Recognising criminal liability of companies under intl. law would deter complicity, says academic

Author: Nadia Bernaz, Middlesex University School of Law on RightsasUsual, Published on: 24 May 2016

"The Developing Notion of Corporate Criminal Liability under International Law: a presentation at Copenhagen Business School", 24 May 2016

On Friday 20 May I had the pleasure to participate to a workshop on business and human rights...at Copenhagen Business School. I presented on the developing notion of corporate criminal liability under international law...[A]t the moment, when corporations become complicit with international crimes...(genocide, crimes against humanity and war crimes), international law has...an imperfect response: it focuses only on individual perpetrators...[I]t doesn’t fully address issues related to corporate culture and corporate governance which are key in the commission of crimes...Focusing on individuals only does not give a full picture and therefore may only partially provide the deterrent effect that human rights advocates hope for...Corporate criminal liability under international law could be officially recognised in three main ways... It could be included in the future business and human rights treaty...A separate treaty criminalising certain corporate conduct, but leaving it to states to prosecute, could be adopted...It could be included in the Statute of the International Criminal Court, through an amendment procedure...[Refers to Unocal]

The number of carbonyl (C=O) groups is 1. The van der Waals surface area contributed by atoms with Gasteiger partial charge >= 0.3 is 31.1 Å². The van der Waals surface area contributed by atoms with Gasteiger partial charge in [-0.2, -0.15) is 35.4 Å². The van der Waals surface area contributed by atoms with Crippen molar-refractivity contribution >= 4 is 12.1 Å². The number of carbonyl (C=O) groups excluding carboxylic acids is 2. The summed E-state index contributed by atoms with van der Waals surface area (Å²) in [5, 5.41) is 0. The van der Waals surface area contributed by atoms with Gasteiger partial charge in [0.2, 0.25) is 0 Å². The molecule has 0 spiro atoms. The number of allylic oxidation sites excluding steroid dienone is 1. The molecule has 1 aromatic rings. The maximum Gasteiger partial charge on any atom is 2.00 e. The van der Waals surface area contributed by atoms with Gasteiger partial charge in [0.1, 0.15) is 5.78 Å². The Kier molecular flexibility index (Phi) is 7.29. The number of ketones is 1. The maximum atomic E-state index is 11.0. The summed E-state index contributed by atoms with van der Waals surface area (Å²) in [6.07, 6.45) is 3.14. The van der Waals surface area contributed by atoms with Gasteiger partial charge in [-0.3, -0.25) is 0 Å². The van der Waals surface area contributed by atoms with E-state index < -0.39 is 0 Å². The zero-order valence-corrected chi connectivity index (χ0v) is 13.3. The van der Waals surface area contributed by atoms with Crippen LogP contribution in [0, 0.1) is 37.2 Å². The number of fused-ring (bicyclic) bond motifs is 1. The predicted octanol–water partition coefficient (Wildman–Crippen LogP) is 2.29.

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Related companies: Unocal (part of Chevron)